But he hasn't registered a single sack. He's been close on several occasions, but like defensive line coach Chuck Smith preaches, "Close don't count."
"It's just really, really frustrating," Walker said. "I'm getting a lot of pressures and being right there, and the quarterback is getting rid of the ball as soon as I get there. It's really frustrating. A couple of them, there's times where I'm just moving around and not going. But then there are other times where they're doing quick-game stuff, and I'm getting there, but they're just throwing it quick. I'm remembering how Rob [Ayers] was his senior year, and how he did the same thing. There were so many times when he was that close to getting sacks, and he's just been telling me to keep pushing.
"Sacks come in bunches. That's what I'm going to keep doing ... just keep pushing."
Rave Reveiz review
UT linebackers coach Lance Thompson said senior middle man Nick Reveiz, the SEC leader with 10 tackles per game, has evolved from a 5-10 walk-on into a "special player."
"He's playing at a high level, and I'm really happy for him, because of what he's had to overcome in his career," Thompson said. "As a coach, and as the people that love this university and support our program know, he's the type of young man we want representing our program, and he's played at a winning level.
"If we had 22 guys playing at Nick Reveiz's level, we'd all be a lot happier right now."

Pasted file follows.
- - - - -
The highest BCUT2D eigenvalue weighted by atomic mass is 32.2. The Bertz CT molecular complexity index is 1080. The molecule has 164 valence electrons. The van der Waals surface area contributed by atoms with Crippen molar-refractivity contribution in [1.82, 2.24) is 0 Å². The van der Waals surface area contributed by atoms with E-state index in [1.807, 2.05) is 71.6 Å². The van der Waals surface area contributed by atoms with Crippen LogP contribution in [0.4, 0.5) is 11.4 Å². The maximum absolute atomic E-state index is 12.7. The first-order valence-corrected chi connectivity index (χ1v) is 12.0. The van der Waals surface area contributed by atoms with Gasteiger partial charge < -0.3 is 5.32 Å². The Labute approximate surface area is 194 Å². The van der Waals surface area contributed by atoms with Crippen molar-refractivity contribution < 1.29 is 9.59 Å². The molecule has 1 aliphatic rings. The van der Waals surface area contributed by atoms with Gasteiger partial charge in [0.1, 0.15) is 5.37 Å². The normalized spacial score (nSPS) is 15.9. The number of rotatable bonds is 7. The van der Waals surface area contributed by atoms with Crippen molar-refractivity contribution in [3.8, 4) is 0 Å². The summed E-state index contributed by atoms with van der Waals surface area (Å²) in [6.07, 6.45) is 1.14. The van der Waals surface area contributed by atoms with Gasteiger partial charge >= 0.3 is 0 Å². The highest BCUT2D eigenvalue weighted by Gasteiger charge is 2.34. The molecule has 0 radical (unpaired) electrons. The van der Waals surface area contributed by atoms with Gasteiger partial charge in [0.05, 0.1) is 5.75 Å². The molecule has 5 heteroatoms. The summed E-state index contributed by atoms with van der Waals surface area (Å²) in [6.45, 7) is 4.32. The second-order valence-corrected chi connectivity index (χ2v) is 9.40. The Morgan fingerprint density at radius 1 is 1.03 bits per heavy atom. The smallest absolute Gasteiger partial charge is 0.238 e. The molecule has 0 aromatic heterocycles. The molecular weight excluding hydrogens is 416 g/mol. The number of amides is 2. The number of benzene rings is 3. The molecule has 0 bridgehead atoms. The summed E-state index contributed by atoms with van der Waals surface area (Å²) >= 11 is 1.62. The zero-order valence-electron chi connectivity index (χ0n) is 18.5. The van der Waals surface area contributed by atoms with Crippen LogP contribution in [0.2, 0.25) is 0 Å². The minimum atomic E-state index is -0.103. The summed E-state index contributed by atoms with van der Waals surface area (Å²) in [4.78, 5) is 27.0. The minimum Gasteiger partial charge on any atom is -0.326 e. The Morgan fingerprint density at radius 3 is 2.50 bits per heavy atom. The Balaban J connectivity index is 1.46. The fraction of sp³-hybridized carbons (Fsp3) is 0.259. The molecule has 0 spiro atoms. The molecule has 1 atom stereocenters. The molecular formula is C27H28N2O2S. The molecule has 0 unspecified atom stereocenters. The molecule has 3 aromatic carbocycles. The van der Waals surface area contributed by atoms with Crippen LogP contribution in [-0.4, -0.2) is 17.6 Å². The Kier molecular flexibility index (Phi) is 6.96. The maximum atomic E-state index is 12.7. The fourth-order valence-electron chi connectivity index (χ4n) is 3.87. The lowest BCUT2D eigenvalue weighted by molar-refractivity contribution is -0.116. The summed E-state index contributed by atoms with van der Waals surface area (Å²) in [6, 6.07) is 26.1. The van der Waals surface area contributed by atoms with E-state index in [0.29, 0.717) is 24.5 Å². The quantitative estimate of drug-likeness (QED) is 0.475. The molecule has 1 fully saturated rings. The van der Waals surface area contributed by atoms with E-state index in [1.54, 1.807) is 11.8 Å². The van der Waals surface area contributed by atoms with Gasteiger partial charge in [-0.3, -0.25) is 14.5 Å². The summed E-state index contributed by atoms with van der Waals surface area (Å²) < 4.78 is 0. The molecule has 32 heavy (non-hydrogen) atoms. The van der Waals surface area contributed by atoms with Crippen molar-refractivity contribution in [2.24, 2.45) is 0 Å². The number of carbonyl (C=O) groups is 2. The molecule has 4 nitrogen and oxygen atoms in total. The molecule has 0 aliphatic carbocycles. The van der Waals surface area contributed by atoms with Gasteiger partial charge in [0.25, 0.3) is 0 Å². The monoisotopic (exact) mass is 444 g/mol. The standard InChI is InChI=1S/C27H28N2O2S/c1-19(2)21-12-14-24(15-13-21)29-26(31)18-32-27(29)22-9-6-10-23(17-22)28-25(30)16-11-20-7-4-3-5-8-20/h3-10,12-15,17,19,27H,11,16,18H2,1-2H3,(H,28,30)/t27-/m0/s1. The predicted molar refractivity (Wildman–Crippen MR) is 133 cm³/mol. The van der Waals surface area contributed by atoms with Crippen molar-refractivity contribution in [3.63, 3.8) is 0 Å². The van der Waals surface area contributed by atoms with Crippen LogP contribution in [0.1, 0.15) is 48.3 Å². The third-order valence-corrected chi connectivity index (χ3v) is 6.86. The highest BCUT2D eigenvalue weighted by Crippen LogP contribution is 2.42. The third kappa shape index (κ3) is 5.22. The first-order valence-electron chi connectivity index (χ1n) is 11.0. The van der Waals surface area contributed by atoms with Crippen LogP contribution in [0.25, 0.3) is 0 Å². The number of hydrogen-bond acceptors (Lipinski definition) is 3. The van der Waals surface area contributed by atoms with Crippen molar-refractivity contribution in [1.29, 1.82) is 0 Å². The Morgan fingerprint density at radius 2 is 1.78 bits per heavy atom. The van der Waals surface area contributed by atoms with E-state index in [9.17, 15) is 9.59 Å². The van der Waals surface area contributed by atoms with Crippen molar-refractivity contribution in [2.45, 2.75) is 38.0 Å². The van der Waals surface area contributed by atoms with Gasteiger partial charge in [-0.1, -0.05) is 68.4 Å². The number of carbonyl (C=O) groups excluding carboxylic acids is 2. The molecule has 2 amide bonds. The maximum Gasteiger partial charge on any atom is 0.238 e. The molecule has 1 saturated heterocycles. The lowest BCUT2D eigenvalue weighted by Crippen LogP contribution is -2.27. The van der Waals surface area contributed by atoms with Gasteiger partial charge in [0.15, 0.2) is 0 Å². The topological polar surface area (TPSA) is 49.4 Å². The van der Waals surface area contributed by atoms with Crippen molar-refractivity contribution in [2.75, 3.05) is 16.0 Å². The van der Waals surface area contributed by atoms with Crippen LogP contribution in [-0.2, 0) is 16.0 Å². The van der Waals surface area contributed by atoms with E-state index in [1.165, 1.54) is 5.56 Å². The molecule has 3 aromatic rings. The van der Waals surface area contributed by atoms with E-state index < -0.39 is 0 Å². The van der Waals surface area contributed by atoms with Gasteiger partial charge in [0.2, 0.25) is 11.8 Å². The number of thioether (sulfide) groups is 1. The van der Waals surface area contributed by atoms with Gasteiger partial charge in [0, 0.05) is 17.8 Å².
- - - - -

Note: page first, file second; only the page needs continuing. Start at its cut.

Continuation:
First-year head coach Derek Dooley said Reveiz is on the "really small list of things I don't worry about."
This and that
Sophomore left tackle Dallas Thomas didn't practice Thursday afternoon on his sore ankle, but sources said the goal was simply to give him "as much rest as possible" before Saturday. Coaches hope he'll pass a pregame test and start at Georgia. If not, they'll be very nervous about the alternative options.
Senior kicker Daniel Lincoln missed another day with a tweaked upper leg muscle, making it even more likely that freshman Michael Palardy will start again at Georgia.
Quarterbacks coach Darin Hinshaw said he was pleased to see starter Matt Simms have success on designed draw plays at LSU, but don't look for that to become a staple of the offense.
Said Hinshaw: "We have a couple of those plays, but not many. If it's a good situation, we'll run the quarterback. It's something we may use some, but it's not something where you want to run the quarterback a lot in this offense."
Tight ends coach Eric Russell, who also handles UT's special teams, said he was pleased to see his units "finally" have a solid game at LSU. Said Russell: "Finally, some things came together. We told our players, 'It's a good thing. You set a standard of what's expected.' LSU coming in was pretty impressive unit-wise, athletically, schematically, fundamentally. They were ranked pretty high in almost all the SEC categories. We challenged them, and our guys did go out and compete. We weren't perfect, but we seemed to avoid some of the mishaps that have been happening and [got] guys to understand how important every little play is. It was pleasing, and I told them that."